Ahead of the Christmas holiday, House and Senate negotiators from both parties have introduced a deal designed to avert automatic spending cuts scheduled to take effect on Jan. 15.
The agreement is narrow — not the “grand bargain” some members of both parties had hoped for. The bill does not tackle Medicare and Social Security, and it would raise military spending and domestic spending without raising taxes. It also doesn’t address long-term unemployment benefits which are scheduled to expire at the end of the year. Nor does it address the government’s borrowing limit — the so-called “debt ceiling” — that is set to be reached in early February.
Rep. Paul Ryan, the chairman of the House Budget Committee, and Sen. Patty Murray (D-WA), the chairwoman of the Senate Budget Committee, introduced the compromise at a news conference.
Under the deal, federal workers would contribute more to their pensions, and travelers would pay higher fees on airline tickets.
Ryan called the plan “a step in the right direction.”
“I think this is a clear improvement on the status quo,” he said, adding that it “brings normalcy back to government.”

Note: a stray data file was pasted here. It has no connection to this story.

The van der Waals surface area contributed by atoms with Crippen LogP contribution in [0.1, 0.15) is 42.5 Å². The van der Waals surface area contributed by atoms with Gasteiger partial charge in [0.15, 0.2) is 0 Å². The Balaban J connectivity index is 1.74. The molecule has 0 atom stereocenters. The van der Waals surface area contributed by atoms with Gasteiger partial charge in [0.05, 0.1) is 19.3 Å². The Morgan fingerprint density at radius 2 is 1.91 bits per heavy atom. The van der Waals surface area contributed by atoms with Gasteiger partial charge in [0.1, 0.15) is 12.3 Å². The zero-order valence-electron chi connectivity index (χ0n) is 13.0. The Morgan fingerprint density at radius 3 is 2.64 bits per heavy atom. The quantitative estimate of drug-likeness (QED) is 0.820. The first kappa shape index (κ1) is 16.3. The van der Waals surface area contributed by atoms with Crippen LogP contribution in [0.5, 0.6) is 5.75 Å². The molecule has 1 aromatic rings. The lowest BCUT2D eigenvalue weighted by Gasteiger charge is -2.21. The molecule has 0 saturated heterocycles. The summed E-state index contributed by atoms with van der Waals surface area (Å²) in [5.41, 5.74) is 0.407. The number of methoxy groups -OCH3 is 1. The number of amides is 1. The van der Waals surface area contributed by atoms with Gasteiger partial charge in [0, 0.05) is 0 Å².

Lawmakers wanted to introduce the bill before midnight so members of the House could have an opportunity to vote on it before Friday, when they are scheduled to head home to their districts.
If you’re a member of your local public radio station, we thank you — because your support helps those stations keep programs like Marketplace on the air. But for Marketplace to continue to grow, we need additional investment from those who care most about what we do: superfans like you.
Your donation — as little as $5 — helps us create more content that matters to you and your community, and to reach more people where they are – whether that’s radio, podcasts or online.
When you contribute directly to Marketplace, you become a partner in that mission: someone who understands that when we all get smarter, everybody wins.
make public service
Thank you for doing your part!